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    Deal or no deal? Congress really must choose

    The U.S. Capitol building is seen before U.S. President Barack Obama delivers his State of the Union address

    The nuclear agreement reached last week by the P5+1 and Iran is prompting a mix of reactions, and Richard Nephew argues that Congressional leadership must step up and decide if the alternative to the final Iran nuclear deal is worth it.

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    Iran, sanctions, and the illusion of a better bargain

    A traffic sign meaning 'Caution' is seen in front of the cooling tower of nuclear power plants "Isar 1+2" between the southern Bavarian villages of Niederaichbach and Essenbach near Landshut April 2, 2011.

    Critics argue that the United States could have negotiated a better nuclear agreement with Iran. However, Miles Kaler asserts that this argument sidesteps the multilateral character of the sanctions imposed on Iran and the asymmetry in costs borne by the other members of the P5+1 and says that the deal that is on the table represents not only a bargain between the P5+1 and Iran, but also a bargain among the P5+1 partners themselves. 

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    The new UNSCR on Iran: Does it bind the United States (and future presidents)?

    U.S. Ambassador to the United Nations Samantha Power votes during a United Nations Security Council meeting at the U.N. headquarters in New York July 20, 2015.

    Some have suggested that the new U.N. Security Council Resolution will tie the hands of future presidents and that the United States would violate the Resolution if Congress votes down the Iran nuclear deal. However, John Bellinger argues that although some provisions of the draft UNSCR would be legally binding on the U.S. (and all U.N. Member States) under the U.N. Charter, these are provisions that effectively continue the existing arms and missile technology embargoes on Iran and that if the draft UNSCR is adopted, the United States would not be legally required to lift U.S. sanctions on Iran.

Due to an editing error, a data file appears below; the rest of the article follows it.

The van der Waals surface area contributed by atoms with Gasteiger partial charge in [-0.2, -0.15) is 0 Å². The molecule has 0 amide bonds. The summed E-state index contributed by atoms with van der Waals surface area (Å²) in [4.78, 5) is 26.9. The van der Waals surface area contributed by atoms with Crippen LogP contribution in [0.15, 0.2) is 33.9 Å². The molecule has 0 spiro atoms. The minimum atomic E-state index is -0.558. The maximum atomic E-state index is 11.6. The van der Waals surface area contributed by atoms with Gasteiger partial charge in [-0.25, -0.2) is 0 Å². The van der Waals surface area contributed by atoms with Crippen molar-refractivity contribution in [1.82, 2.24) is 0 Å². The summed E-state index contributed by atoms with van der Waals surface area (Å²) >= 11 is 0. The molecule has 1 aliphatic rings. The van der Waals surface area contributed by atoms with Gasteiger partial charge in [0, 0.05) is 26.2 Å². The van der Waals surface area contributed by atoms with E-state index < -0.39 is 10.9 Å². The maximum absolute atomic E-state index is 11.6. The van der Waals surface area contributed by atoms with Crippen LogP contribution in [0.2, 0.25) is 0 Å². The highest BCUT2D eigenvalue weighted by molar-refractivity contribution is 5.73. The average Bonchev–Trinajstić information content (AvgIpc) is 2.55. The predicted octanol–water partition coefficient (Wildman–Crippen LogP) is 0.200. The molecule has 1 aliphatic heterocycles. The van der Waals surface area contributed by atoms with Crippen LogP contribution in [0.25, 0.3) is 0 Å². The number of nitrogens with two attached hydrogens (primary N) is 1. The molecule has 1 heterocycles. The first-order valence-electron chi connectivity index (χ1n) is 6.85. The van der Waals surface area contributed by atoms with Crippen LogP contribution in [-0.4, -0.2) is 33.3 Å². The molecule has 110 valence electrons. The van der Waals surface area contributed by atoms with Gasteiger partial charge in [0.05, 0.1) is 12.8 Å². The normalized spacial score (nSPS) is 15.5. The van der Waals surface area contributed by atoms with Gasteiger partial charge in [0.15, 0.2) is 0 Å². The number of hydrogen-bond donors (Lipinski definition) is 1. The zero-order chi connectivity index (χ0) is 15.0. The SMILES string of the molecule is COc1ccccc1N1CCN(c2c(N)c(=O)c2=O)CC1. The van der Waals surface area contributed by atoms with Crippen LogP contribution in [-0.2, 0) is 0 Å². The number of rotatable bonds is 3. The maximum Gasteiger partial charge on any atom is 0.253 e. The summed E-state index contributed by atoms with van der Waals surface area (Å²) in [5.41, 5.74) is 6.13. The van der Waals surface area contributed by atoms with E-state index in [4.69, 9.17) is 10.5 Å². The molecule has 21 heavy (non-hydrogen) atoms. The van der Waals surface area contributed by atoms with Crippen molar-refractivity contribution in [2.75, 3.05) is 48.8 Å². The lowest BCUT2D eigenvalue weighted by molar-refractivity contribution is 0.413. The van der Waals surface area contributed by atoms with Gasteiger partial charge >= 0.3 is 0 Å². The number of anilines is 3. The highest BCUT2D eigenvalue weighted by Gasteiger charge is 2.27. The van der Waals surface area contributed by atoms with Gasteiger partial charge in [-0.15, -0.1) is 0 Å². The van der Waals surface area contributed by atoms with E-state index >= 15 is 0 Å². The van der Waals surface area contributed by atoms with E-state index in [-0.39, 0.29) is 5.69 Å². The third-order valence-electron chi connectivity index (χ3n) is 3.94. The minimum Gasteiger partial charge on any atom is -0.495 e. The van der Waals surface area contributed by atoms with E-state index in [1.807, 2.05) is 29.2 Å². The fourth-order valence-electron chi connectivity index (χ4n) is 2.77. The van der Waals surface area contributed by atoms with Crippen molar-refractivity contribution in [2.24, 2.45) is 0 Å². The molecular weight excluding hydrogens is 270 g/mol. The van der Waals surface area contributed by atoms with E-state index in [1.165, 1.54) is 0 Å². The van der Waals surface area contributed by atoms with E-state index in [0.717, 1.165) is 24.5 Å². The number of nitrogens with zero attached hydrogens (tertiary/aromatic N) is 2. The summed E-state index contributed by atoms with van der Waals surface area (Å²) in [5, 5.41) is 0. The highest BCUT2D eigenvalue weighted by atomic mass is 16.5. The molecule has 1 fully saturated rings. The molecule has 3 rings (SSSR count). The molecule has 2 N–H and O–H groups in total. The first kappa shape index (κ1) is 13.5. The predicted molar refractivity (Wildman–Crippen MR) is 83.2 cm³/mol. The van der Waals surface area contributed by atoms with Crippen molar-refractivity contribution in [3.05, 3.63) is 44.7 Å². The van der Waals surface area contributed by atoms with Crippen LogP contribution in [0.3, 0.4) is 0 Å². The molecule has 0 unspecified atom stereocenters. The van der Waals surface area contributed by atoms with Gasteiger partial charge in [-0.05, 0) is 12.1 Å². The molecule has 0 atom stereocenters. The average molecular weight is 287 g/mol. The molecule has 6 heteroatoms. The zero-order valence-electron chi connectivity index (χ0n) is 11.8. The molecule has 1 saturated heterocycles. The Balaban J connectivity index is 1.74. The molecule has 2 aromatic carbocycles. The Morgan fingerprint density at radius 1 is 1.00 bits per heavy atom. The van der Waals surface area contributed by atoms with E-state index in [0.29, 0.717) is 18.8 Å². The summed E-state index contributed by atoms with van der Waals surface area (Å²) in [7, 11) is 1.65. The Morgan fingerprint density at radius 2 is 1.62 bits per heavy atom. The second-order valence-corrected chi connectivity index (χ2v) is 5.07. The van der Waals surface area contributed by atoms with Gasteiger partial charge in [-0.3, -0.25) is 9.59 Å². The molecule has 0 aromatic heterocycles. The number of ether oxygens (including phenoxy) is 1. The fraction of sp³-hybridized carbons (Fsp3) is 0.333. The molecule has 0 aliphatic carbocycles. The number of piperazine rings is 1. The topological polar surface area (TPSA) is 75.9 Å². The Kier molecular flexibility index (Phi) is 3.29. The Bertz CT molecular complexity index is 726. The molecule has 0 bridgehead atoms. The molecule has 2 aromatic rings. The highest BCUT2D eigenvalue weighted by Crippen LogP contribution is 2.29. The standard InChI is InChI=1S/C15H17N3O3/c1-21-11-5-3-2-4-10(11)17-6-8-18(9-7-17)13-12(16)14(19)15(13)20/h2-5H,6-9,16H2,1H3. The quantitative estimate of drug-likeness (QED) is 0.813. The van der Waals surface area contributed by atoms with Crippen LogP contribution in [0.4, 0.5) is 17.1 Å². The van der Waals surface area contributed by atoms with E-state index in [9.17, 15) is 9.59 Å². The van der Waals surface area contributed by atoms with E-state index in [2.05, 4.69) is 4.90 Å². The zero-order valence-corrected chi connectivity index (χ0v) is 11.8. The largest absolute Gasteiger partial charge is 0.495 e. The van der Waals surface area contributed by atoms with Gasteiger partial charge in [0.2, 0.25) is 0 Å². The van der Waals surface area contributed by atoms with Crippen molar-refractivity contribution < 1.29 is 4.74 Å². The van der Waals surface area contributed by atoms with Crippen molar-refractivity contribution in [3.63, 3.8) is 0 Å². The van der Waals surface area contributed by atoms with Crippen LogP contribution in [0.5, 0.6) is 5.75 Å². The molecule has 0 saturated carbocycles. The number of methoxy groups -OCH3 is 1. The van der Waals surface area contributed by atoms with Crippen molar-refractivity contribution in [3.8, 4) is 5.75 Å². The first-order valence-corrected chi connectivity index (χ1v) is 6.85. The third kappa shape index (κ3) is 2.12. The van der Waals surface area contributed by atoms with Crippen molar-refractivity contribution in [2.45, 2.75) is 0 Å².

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    Why Congress is effectively powerless to stop the Iran deal

    (L-R) U.S. Senator John McCain, (R-AZ) U.S. Republican presidential candidate Senator Lindsey Graham (R-SC) and former U.S. Senator Joe Lieberman attend a campaign event in New York July 20, 2015.

    Critics are once again blaming the Iran Nuclear Agreement Review Act for Congress's inability to stop the President from implementing the Iran deal. Jack Goldsmith argues that this position is not just wrong, it is dangerous, since it deflects attention from the true causes of the predicament Congress finds itself in.  

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    Israel and the United States: A dialogue of the deaf

    U.S. Secretary of Defense Ash Carter and Israel's Defence Minister Moshe Ya'alon shake hands during a meeting at the Kirya base in Tel Aviv, Israel, on July 20, 2015. This first visit by a U.S. cabinet official to Israel since last week's landmark agreement to curb Iran's nuclear program is intended to assuage bilateral tensions over the accord.

    Natan Sachs writes about the U.S.-Israel relationship in light of the Iran nuclear deal. He argues that the Obama administration would do well to listen to the Israeli concerns— and that Prime Minister Netanyahu needs to face the simple reality that the United States is the key to mitigating his concerns.  Read More